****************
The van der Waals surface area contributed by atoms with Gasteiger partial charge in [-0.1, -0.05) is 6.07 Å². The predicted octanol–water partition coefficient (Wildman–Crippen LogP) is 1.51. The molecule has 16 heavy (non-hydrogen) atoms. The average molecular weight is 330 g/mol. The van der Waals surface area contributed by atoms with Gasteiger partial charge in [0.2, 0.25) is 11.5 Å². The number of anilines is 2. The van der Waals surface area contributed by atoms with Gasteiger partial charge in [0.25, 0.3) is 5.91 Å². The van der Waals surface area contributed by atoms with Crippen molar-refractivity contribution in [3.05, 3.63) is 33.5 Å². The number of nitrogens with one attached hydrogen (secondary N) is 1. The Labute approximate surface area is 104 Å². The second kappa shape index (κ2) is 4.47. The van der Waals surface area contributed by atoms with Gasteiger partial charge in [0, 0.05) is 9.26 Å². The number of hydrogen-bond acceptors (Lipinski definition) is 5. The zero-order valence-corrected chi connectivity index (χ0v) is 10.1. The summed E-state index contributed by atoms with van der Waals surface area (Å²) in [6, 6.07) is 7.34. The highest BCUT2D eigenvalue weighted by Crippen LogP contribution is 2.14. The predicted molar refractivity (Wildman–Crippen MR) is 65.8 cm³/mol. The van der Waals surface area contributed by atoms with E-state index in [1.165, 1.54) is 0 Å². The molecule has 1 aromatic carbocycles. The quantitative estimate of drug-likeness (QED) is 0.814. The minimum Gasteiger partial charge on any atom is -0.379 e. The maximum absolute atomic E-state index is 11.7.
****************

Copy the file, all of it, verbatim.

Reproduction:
The van der Waals surface area contributed by atoms with Gasteiger partial charge in [-0.1, -0.05) is 6.07 Å². The predicted octanol–water partition coefficient (Wildman–Crippen LogP) is 1.51. The molecule has 16 heavy (non-hydrogen) atoms. The average molecular weight is 330 g/mol. The van der Waals surface area contributed by atoms with Gasteiger partial charge in [0.2, 0.25) is 11.5 Å². The number of anilines is 2. The van der Waals surface area contributed by atoms with Gasteiger partial charge in [0.25, 0.3) is 5.91 Å². The van der Waals surface area contributed by atoms with Crippen molar-refractivity contribution in [3.05, 3.63) is 33.5 Å². The number of nitrogens with one attached hydrogen (secondary N) is 1. The Labute approximate surface area is 104 Å². The second kappa shape index (κ2) is 4.47. The van der Waals surface area contributed by atoms with Gasteiger partial charge in [0, 0.05) is 9.26 Å². The number of hydrogen-bond acceptors (Lipinski definition) is 5. The zero-order valence-corrected chi connectivity index (χ0v) is 10.1. The summed E-state index contributed by atoms with van der Waals surface area (Å²) in [6, 6.07) is 7.34. The highest BCUT2D eigenvalue weighted by Crippen LogP contribution is 2.14. The predicted molar refractivity (Wildman–Crippen MR) is 65.8 cm³/mol. The van der Waals surface area contributed by atoms with E-state index in [1.165, 1.54) is 0 Å². The molecule has 1 aromatic carbocycles. The quantitative estimate of drug-likeness (QED) is 0.814. The minimum Gasteiger partial charge on any atom is -0.379 e. The maximum absolute atomic E-state index is 11.7.